Fellowship of Christian Farmers, International

April 14, 2019

 

Just about everyone at one time or another has had to suffer through a smashed finger.  By smashed I mean, your finger gets crushed out on the end at the fingernail and turns black.  The pain is immediately intense and lingers for days because of the blood pressure built up under the nail.  Slowly, the pain subsides as the fingernail dies and a new one begins to grow and pushes the old one out of the way.  This is an unfortunate and recurring event throughout one’s life.  It matters not how careful you are in trying to prevent it.  It just keeps happening.

 

The human body, being the amazing entity that it is, has a miraculous way of healing itself.  Immediately upon any type of injury, signals are sent to the brain from the area of trauma and the brain authorizes the proper healing agents to be dispatched to the place of injury.  If the injury is severe, the brain instructs the body to go into shock to protect itself during the worst of the trauma.

 

I’ve always considered how great it would be if man could somehow invent an automobile that compared to what God has done with the human body.  Imagine if, when you got into a fender bender with your car, your car’s central control system immediately starting sending signals to the place of damage and the car miraculously started fixing itself.  After a couple of weeks the damage would be almost completely repaired.  In about a month the scab would fall off the fender and your vehicle would be as good as new.  Of course, that will never happen.

 

But there is coming a day when all true believers in Jesus Christ will receive new heavenly bodies.  Bodies that won’t suffer injury and wear out.  They will be perfect in every way.  This will occur after the Christian is resurrected.  “I tell you a mystery … we will all be changed,” (1 Corinthians 15:51).

 

The Bible tells us that on the night Jesus was betrayed, just before they had the Last Supper together, Jesus washed the feet of His disciples (John 13:5).  In those days, as the people walked around from place to place in their sandals, their feet got dirty and dusty and it was the usual job of a household servant to wash the feet of those attending the meal.  On this occasion, apparently there was no servant present and no one volunteered so Jesus did it.  In Luke’s account of the Last Supper, (Luke 22) he tells us that just before the meal, the disciples got into an argument about who was the greatest among them and that’s when Jesus performed the humble service of washing their feet.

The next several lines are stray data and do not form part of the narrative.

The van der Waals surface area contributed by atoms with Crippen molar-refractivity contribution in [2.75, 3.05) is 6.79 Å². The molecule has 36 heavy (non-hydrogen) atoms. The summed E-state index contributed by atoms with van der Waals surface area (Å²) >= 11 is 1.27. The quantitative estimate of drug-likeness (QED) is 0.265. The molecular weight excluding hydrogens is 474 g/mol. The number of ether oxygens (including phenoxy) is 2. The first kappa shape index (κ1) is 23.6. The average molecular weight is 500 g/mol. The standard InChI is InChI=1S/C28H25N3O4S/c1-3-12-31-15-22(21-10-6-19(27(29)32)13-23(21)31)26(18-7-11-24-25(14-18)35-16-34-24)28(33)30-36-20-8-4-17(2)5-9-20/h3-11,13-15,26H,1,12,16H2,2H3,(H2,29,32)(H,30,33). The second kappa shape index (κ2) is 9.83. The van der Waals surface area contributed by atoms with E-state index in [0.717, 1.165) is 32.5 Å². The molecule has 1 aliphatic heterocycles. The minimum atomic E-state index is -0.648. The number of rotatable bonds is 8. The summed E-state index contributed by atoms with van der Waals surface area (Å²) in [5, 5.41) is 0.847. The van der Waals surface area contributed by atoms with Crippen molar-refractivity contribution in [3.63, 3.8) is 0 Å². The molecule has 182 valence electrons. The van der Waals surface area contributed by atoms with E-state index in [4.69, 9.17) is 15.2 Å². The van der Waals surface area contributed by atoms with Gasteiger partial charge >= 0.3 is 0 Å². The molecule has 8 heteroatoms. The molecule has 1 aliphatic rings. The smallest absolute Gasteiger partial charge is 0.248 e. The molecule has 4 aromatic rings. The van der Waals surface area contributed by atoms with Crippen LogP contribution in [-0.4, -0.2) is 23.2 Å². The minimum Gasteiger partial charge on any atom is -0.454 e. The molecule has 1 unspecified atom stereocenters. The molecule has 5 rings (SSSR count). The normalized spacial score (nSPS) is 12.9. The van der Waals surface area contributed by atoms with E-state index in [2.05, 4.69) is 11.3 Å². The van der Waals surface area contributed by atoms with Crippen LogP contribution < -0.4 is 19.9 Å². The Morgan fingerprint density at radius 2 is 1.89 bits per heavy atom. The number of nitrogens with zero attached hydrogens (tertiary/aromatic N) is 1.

I can just about imagine what it was like to be sitting around that table.  After a long day of trudging through the streets following Jesus around, these twelve grown men are hungry, dirty, and tired, (the original definition of “hangry”).  As they are sitting around the table, waiting for the meal to be served, their conversation digresses into who is the greatest disciple.  As each one presents his case for greatness, the argument escalates and pretty soon they’re pointing and talking over each other and things get loud and boisterous.

 

In the meantime, while this is all taking place, Jesus quietly gets to His feet, wraps a towel around His waist, gets a tub of water and begins to wash the disciples’ feet.  I imagine they quieted down in a hurry.  This was a menial task that only servants performed – not the King of Kings and Lord of Lords!  But Jesus did this deliberately to emphasize a point.  It was a lesson in humility but it also set forth the principle of selfless service that was soon to be exemplified in the cross where the sinless One was about to die in the place of the sinner.

 

Mark tells us that after they had communion together (the original first communion), they “sung a hymn, (and) went out to the Mount of Olives.”

And then there was Gethsemane, where Jesus prayed in torment and sweated great drops of blood while His disciples slept.  Then Jesus was arrested and a mock trial was held where He was sentenced to death, even though the judges found no fault in Him.  Then came the crucifixion and death and burial of Jesus.  Then there was complete silence as He lay in the grave and His followers hid from the authorities and mourned.  And then there was Sunday morning when they found the empty tomb.  And then Jesus appeared to Mary and later to the eleven and eventually to over 500 people after His resurrection.  The whole country was ablaze in conversation about this great event.

 

Now, over 2000 years later, we still celebrate the resurrection of our Lord on Easter Sunday every year.  The reason this has never faded off into history is because Jesus is alive today.  He’s not some stuffy persona we talk about and offer faux worship to a few times a year.  He’s not still hanging on the cross, but He is risen from the dead.  Jesus said, “Because I live, you also will live,” (John 14:19). Jesus also said, “Whosoever lives and believes in me will never die” (John 11:26).

 

The Bible says that Jesus came to “save that which was lost” (Matthew 18:11).  Jesus was more than simply a good man who set a good example for us.  He was the Perfect Lamb of God who came to take away the sin of the world (John 1:29). But each one of us must respond to His invitation to come into our lives.  Jesus says: “Behold, I stand at the door and knock. If anyone hears my voice and opens the door I will come in” (Revelation 3:20).

 

What will it be this Easter?  Do you want rest for your weary soul?  Then come to Jesus and commit yourself to Him.  Not only will He fix our broken bodies someday, but He will fix our longing souls today.  Happy Easter everyone!